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Port of San Diego works on its environmental strategy

Port of San Diego works on its environmental strategy

In line with its environmental policy, the Port of San Diego is moving forward with the construction of a microgrid, battery storage facility, and electrical infrastructure at the port's Tenth Avenue Marine Terminal (TAMT).

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The Board of Port Commissioners approved the construction of a microgrid on 10 November, which aims to provide back-up power to port-operated facilities, including security equipment, lights, offices and the current storage system for jet fuel.

The board awarded EDF Renewables Distributed Solutions a $2.77 million contract as the highest-ranked bidder among the five bidders. The port predicts that energy savings from the project will hit $3.2 million over 20 years.

The TAMT project will facilitate the use of renewable energy by the port and minimize greenhouse gas emissions as it encourages better air quality at the port.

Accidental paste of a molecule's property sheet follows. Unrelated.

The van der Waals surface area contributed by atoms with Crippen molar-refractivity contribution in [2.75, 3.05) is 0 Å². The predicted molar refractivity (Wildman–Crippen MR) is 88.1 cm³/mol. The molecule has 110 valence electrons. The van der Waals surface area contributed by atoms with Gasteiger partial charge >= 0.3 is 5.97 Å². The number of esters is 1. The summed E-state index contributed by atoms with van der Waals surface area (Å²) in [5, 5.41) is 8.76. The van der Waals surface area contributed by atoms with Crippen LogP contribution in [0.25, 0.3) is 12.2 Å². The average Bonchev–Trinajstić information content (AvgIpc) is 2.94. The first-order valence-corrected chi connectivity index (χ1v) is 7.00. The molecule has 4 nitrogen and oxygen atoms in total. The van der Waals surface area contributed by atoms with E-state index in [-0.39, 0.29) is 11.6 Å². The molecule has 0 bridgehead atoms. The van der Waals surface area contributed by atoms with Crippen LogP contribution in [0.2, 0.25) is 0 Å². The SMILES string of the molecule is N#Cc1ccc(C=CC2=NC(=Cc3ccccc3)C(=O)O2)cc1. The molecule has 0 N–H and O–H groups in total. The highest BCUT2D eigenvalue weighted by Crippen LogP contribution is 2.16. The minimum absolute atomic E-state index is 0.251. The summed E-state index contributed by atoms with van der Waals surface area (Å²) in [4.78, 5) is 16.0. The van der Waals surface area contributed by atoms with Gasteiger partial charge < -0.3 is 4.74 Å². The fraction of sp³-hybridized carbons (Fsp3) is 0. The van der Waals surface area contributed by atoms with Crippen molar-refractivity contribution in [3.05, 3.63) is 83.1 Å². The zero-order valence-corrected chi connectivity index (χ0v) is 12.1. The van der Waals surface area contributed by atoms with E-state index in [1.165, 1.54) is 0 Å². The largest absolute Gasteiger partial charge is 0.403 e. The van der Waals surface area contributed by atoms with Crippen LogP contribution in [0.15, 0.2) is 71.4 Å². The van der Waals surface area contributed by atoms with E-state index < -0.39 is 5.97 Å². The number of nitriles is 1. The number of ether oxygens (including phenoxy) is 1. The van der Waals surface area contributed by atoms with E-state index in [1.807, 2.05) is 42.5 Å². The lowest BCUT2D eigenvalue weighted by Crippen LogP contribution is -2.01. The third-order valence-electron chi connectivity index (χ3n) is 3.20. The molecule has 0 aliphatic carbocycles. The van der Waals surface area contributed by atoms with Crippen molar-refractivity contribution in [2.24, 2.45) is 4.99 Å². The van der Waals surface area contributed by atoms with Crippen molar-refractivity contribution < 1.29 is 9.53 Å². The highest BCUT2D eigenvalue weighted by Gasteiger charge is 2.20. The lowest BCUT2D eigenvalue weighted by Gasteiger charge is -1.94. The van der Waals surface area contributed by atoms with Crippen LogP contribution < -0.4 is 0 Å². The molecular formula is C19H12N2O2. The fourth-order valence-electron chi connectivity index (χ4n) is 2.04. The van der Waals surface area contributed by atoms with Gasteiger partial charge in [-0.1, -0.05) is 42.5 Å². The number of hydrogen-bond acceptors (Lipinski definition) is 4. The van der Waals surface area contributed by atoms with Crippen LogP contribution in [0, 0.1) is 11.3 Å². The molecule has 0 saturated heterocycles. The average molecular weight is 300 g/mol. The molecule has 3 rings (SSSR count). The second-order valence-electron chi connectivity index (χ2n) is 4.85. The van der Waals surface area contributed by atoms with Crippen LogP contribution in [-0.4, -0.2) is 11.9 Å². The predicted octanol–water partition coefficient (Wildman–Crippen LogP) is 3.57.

The upcoming installation supports the Climate Action Plan for the port and is one of the mitigation steps needed by the terminal redevelopment Environmental Impact Report.

The overall cost of the project is estimated to be approximately $9.6 million, $4.9 million of which is covered by an Electric Program Investment Change (EPIC) grant from the California Energy Commission.

The port is making a $4.2 million donation, and the University of California San Diego is making a $201,000 contribution.

In September 2020, the Port of San Diego celebrated the completion of a public works project worth approximately $24 million to modernize its Tenth Avenue Marine Terminal.

Maritime Business World 

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